Stock watch: Starters in cruise control
July, 3, 2014
By Mark Saxon | ESPNLosAngeles.com
Control: Dodgers starting pitchers aren't infallible, but you've got to do something impressive to beat them most of the time. That's a pretty serious head start and part of the reason why the Dodgers have easily the best rotation in the National League so far. Hyun-Jin Ryu didn't walk anyone Wednesday and Dodgers starters have gone 36 straight games without walking more than two batters in a game. Is that impressive? One team, the 2005 Minnesota Twins, has matched it in the past 100 years.
Clayton Kershaw, LHP: He doesn't qualify among the league leaders yet, because he missed those five weeks because of an upper-back injury. But, wow, those numbers. Kershaw has struck out 107 batters this season and walked 11, an almost-absurd ratio of better than 9-to-1. Mike Matheny is almost certain to name his own guy, Adam Wainwright, as the National League starter in the All-Star Game. A similar thing happened to Kershaw last season, when Matt Harvey got the nod pitching at Citi Field. You could make a legitimate argument, once again, that Kershaw is more deserving.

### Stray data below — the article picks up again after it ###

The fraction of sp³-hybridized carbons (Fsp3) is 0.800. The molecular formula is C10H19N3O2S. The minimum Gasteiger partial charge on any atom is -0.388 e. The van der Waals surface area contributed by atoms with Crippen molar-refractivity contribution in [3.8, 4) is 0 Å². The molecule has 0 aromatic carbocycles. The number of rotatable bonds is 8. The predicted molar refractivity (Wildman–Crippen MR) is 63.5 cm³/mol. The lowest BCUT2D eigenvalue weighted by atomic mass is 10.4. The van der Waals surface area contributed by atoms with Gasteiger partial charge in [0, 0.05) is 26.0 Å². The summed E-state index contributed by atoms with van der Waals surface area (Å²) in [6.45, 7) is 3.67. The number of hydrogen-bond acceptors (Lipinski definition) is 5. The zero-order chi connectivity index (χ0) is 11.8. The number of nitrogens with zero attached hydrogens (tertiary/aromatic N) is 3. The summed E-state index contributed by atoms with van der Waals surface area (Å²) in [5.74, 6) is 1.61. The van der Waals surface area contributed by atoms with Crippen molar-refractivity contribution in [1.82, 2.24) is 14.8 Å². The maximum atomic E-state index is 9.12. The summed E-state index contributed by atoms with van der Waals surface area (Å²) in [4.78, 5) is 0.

Dee Gordon, 2B: It was not an impressive homestand for the Dodgers hitters. In fact, the Dodgers went 4-3 largely despite their offense. But Gordon became their catalyst again and reignited his All-Star chances by going 11-for-29 (.380). He has scored 11 runs in his past 16 games.
Yasiel Puig, RF: Don Mattingly says he thinks Puig looks tired. It's hard to tell, because Puig always plays with relentless energy. But what Mattingly senses is a mental fatigue. He's going out of the strike zone more and more and swinging at pitches the pitcher wants him to. After hitting eight home runs in May, he hasn't hit one since. His walk rate is down. His strikeouts are up.
Fundamentals. The Dodgers appeared to have fixed their primary weakness, and it was helping fuel their great pitching. They went from being one of the worst-fielding teams to being above average in short order. But in the past two games of the homestand, the Dodgers got a little sloppy in two areas. They ran into outs Tuesday night and they kicked the ball around Wednesday afternoon. That was particularly surprising since two of the offenders Wednesday, Carlos Triunfel and Miguel Rojas, are considered premium defenders.